It was an audacious assault on the world’s largest oil production plant.
The Sept. 14 attack on Saudi Arabia at Abqaiq and Khurais, the world’s largest processing and oil production centers, halted more than half of the country’s oil production. The loss of 5.7 million barrels a day of oil exports makes it the single largest oil supply disruption in history. This loss of oil represents nearly 5% of the world’s total daily oil supply. The U.S. and some of its allies have reasons to believe Iran’s political regime is responsible for the unprovoked attack and counter measures need to be taken immediately.
Some countries are positioning themselves with Iran, such as China, which established a line of credit of $400 billion with Iran. This makes it possible, according to Iranian.com, “for Chinese investors to undertake projects in Iran without bidding.” This line of credit, at the same time, directly pays for access to political influence at the highest levels and grants access to oil at the lowest prices.
China has long enjoyed sweetheart economic deals with Iran and often takes advantage of its Iranian ally. After the nuclear deal (JCPOA) and the subsequent release of some of Iran’s blocked assets, China still held onto $22.5 billion of Iran’s reserves that were supposed to be financial guarantees for unnamed joint ventures projects and credits for imports. A war between Iran and the United States will give the Chinese government greater leverage to demand even more lucrative deals that will exploit Iran’s already dire economic chaos. Meanwhile, China silently devours Iran’s vast natural resources as U.S. sanctions further isolate the country from global markets.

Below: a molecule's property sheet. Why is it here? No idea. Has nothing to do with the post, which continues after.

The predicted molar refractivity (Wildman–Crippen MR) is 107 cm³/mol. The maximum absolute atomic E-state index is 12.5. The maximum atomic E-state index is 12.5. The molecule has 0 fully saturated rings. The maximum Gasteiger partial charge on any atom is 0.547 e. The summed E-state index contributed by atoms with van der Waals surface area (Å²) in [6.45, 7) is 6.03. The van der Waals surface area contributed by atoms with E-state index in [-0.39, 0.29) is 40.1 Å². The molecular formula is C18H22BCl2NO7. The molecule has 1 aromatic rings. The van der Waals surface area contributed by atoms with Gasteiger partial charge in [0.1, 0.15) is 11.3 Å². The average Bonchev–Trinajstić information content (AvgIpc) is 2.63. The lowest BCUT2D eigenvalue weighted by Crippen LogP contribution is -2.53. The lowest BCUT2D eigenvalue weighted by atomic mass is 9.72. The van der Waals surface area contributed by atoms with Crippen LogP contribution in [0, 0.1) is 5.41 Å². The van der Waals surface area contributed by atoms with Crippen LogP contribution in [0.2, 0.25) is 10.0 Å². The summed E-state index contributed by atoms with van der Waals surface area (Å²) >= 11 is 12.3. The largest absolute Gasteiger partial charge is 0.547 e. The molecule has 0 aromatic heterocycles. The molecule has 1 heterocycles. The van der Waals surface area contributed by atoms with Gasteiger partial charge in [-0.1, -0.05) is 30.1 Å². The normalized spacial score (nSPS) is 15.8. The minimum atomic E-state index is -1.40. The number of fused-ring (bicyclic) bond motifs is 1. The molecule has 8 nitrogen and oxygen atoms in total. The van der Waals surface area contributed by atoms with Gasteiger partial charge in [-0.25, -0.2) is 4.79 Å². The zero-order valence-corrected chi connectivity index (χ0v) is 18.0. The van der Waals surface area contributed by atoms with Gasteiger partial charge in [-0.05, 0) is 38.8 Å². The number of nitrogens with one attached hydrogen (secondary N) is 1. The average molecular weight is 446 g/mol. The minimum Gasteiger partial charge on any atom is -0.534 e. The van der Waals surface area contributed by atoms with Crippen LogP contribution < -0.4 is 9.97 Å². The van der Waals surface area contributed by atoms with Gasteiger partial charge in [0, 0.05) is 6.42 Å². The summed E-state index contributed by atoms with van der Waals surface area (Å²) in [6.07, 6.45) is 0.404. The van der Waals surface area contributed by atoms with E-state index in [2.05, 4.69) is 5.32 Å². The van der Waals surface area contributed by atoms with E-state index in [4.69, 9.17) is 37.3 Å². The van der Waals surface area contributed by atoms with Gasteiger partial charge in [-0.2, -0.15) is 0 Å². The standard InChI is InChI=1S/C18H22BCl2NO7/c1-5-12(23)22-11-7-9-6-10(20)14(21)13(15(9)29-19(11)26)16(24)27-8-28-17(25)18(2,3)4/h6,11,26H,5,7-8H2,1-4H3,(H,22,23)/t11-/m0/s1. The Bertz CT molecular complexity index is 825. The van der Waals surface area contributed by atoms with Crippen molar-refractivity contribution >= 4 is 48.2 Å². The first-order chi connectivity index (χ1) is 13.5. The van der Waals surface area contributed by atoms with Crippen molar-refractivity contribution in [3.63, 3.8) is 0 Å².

Russia, too, is anxious to leverage Iranian desperation to its advantage. At a press conference on Sept. 16, Russian President Vladimir Putin, a longtime supporter of the Iranian regime, joked in front of Iranian President Hassan Rouhani about how he was “ready to provide appropriate assistance” to Saudi Arabia after the attack. Putin suggested the Saudis buy Russian surface-to-air missiles like Iran and Turkey. Leonid Bershidsky wrote in Bloomberg that this wasn’t just humor. “Putin was trying to persuade the entire Middle East that working with him is more effective than cooperating with the U.S.”
Just over a year ago, Russia was able to coerce Iran and three other countries that border the Caspian Sea (Azerbaijan, Kazakhstan and Turkmenistan) into giving Moscow access to major shares of water, oil and natural gas resources. The Convention on the Legal Status of the Caspian Sea, likely dropped Iran’s previous 50% share down to less than 13% — sparking opposition at home. If Iran were at war with the U.S. and needed Russian support, Moscow would demand even further concessions from its “friend.”